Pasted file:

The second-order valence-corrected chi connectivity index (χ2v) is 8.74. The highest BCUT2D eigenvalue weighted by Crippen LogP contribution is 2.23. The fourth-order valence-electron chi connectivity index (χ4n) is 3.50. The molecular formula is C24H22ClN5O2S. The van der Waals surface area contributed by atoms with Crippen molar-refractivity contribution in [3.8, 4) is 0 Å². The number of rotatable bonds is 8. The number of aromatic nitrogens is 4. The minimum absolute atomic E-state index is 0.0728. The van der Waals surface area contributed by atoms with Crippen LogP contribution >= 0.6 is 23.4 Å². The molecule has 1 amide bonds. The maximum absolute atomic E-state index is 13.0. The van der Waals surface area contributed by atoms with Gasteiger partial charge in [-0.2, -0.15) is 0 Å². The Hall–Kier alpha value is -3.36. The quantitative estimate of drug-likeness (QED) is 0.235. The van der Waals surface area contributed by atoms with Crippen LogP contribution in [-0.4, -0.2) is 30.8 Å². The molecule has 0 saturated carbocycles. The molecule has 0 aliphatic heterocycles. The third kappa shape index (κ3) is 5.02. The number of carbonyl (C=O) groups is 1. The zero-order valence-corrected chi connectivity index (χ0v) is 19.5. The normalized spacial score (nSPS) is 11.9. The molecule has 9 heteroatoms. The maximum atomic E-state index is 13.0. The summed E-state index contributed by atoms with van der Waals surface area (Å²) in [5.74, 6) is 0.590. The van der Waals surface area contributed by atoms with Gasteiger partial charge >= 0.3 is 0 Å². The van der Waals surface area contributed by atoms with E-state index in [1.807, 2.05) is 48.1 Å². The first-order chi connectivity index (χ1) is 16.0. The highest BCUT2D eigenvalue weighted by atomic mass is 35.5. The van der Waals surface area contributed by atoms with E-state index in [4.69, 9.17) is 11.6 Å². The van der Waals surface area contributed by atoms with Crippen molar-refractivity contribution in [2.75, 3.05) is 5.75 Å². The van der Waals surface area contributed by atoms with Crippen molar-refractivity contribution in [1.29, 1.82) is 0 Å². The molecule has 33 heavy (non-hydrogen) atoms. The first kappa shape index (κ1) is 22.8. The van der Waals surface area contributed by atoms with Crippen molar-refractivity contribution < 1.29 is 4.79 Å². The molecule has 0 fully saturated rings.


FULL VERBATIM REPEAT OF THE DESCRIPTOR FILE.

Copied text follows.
The second-order valence-corrected chi connectivity index (χ2v) is 8.74. The highest BCUT2D eigenvalue weighted by Crippen LogP contribution is 2.23. The fourth-order valence-electron chi connectivity index (χ4n) is 3.50. The molecular formula is C24H22ClN5O2S. The van der Waals surface area contributed by atoms with Crippen molar-refractivity contribution in [3.8, 4) is 0 Å². The number of rotatable bonds is 8. The number of aromatic nitrogens is 4. The minimum absolute atomic E-state index is 0.0728. The van der Waals surface area contributed by atoms with Crippen LogP contribution >= 0.6 is 23.4 Å². The molecule has 1 amide bonds. The maximum absolute atomic E-state index is 13.0. The van der Waals surface area contributed by atoms with Gasteiger partial charge in [-0.2, -0.15) is 0 Å². The Hall–Kier alpha value is -3.36. The quantitative estimate of drug-likeness (QED) is 0.235. The van der Waals surface area contributed by atoms with Crippen LogP contribution in [-0.4, -0.2) is 30.8 Å². The molecule has 0 saturated carbocycles. The molecule has 0 aliphatic heterocycles. The third kappa shape index (κ3) is 5.02. The number of carbonyl (C=O) groups is 1. The zero-order valence-corrected chi connectivity index (χ0v) is 19.5. The normalized spacial score (nSPS) is 11.9. The molecule has 9 heteroatoms. The maximum atomic E-state index is 13.0. The summed E-state index contributed by atoms with van der Waals surface area (Å²) in [5.74, 6) is 0.590. The van der Waals surface area contributed by atoms with Gasteiger partial charge >= 0.3 is 0 Å². The van der Waals surface area contributed by atoms with E-state index in [1.807, 2.05) is 48.1 Å². The first-order chi connectivity index (χ1) is 16.0. The highest BCUT2D eigenvalue weighted by atomic mass is 35.5. The van der Waals surface area contributed by atoms with E-state index in [4.69, 9.17) is 11.6 Å². The van der Waals surface area contributed by atoms with Crippen molar-refractivity contribution in [2.75, 3.05) is 5.75 Å². The van der Waals surface area contributed by atoms with Crippen molar-refractivity contribution in [1.29, 1.82) is 0 Å². The molecule has 33 heavy (non-hydrogen) atoms. The first kappa shape index (κ1) is 22.8. The van der Waals surface area contributed by atoms with Crippen molar-refractivity contribution < 1.29 is 4.79 Å². The molecule has 0 fully saturated rings.